I don’t know what’s to absolutely prevent the Fed from issuing FRNs to itself. But, I’m going to assume that even the Fed may be bound by some rules and I’m going to guess that those rules prevent the Fed from issuing currency directly to itself. I don’t doubt that such rules could be broken, but I don’t think the rules could be broken in secrecy.

      If I had to guess, I’d say the Fed needs to add, say, $500 billion to its assets in order to increase its 1.3% “net worth” enough to withstand a interest rate increase. If the Fed simply added $500 billion to its balance sheet, everyone would know. The whole idea behind adding the $500 billion is to increase the 1.3% “net worth,” so that increase would have to take place in the public eye. A secret increase would have no purpose or effect.

      Everyone would know that the Fed had done the equivalent of me writing a check for $1 billion on my own account and then depositing back into my account and claiming to be a billionaire. Everyone would know that my $1 billion check was fraudulent.

      If the Fed tried to deposit $500 billion into its own account, everyone would want to know where the currency came from. The Fed would have to admit the fraud. The value of FRNs would probably fall to some degree. But, most importantly, the Fed would be shown to be a fraud and/or a bunch of crooks.

      Ordinary people would wonder why had the Fed stooped to engaging in fraud to shore up its balance sheet. Ordinary people would begin to see that, OMG!, the Fed has resorted to fraud to conceal the fact that it’s (nearly?) BANKRUPT! The world would SEE that the Fed is, or is nearly, bankrupt. The world would lose confidence in the fiat dollar. Hyperinflation would probably kick in, and the dollar would so much of its value that it might die.

      I don’t believe the Fed can write a $500 billion check to itself without attracting serious attention to its accounting procedures. Once the people started looking, the Fed’s fraud would be apparent, the Fed’s insolvency would be apparent, the Fed’s bankruptcy would be apparent. The Fed might die in the resulting furor.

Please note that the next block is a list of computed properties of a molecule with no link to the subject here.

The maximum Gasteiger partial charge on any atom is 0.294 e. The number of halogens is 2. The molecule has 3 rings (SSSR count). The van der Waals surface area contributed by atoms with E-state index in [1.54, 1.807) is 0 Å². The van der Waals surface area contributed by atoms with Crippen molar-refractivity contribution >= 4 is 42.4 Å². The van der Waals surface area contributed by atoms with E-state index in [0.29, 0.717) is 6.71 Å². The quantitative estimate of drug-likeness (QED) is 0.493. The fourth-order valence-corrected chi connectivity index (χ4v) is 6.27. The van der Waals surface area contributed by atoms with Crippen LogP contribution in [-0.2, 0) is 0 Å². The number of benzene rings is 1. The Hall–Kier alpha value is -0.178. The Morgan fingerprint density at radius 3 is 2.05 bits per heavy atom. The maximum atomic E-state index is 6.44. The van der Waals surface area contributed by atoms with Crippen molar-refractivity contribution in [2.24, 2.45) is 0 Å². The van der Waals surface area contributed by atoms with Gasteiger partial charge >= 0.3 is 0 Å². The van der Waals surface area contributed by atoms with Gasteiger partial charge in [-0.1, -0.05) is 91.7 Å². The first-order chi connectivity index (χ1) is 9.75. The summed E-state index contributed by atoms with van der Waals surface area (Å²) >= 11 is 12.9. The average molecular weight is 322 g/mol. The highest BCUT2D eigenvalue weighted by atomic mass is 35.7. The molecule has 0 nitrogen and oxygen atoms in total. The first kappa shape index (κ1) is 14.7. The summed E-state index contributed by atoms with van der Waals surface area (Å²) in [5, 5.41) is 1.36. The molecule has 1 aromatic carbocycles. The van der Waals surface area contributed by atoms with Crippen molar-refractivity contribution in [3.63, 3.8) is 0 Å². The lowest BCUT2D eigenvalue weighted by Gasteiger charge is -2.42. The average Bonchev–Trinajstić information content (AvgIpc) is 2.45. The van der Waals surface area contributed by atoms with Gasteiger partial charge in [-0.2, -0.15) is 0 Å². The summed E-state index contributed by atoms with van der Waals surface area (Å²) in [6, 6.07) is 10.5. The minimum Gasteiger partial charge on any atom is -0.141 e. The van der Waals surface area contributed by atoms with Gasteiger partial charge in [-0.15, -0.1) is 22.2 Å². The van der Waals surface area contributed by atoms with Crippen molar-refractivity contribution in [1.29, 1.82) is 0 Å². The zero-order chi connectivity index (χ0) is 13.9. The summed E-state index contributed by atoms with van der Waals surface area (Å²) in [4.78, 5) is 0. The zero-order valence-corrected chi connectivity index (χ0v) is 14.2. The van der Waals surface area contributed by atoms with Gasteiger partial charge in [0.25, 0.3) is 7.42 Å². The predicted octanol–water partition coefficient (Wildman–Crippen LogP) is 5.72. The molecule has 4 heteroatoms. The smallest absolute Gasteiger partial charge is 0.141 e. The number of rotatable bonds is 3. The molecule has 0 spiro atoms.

Can the Fed write a $500 billion check to itself? Maybe. But it can’t do so in absolute secrecy. Once the word gets out that the Fed is in such a desperate financial condition that it was forced to resort to major financial fraud to maintain the illusion of solvency, everyone would lose confidence in the FRNs and the Fed would die. If the Fed writes that check, it will constitute a confession that the Fed is bankrupt.

      So, can the Fed write a $500 billion check to itself? Maybe. But it can’t get away with doing so.

      As I said in the article:

      1) IF the Fed’s 1.3% “net worth” figure provided by is accurate, and

      2) IF the Fed’s assets are primarily (perhaps 90%?) composed of US bonds,

      Then, the Fed appears to be trapped, ensnared in its own web, and perhaps facing its own demise. It can’t leave interest rates near zero much longer. And it can’t raise interest rates without plunging itself into a publicly-admitted bankruptcy.

      IF my premises are valid, I don’t see any way for the Fed to escape.

      On the other hand, if the Fed does manage to escape, then I will learn something important (like my premises are false or the Fed still has another trick that I have not yet discovered on my own). Either we are on the verge of watching the Fed’s demise, or I am about to get another semester of my “continuing education”. Either way, it’ll be annoying, disturbing but still fairly good (for me, at least) since I like to learn.

      • wholy1

        September 29, 2015 at 2:57 PM

        The “Fraud Preserve” won’t “issue it to itself”. It will simply issue “credit extensions” to its “account holders” such as Goldman Hacks through a myriad of “special facility windows”, RRP’s – and now ON RRP’s, off-shored indirect stock purchases thru said acct holders etc, ALL of which WILL NOT be disclosed. There’s the – for-your-distraction “account[ed]/reported and the [much larger] unaccounted/unreported. And what is the ACTUAL value of whatever it reports in so long as “It” can continue to “mark-to-model”. Remember the 12+Tn “issued” that Bloomberg forced the “Fed” to disclose about 2 years after the PUBLIC distraction 700Bn gov’t bailout that required TWO legisTRAITOR iterations? Why is Yellen so freaked about the Pauls’ pushing the auditing issue? When all else fails, there’s always the [S]ick Cheney torture-compromised int’l wet-workers /military option ready to “resolve” any really “awkward situations”. Hope your prepared cuz learning – great as it is, I fully agree – may not be quite as fulfilling on an empty stomach and disconnected internet access acct.

    • Adask

      September 29, 2015 at 11:51 AM

      If I had to guess at the “circumstances” of the Fed’s “demise,” I’d guess that it might go something like this:

      The Fed will continue to suppress the “official” interest rate to something Near Zero.

      But the private markets will raise “real” interest rates to 3%, 5%, whatever.

      Eventually, the difference between the Fed’s “official” Near Zero Interest Rates and the “real” interest rate of, say, 4% will become too great to ignore. The Fed will seem increasingly impotent and irrelevant. People will begin to doubt the Fed’s excuse that it can’t raise interest rates without damaging the the weak economy.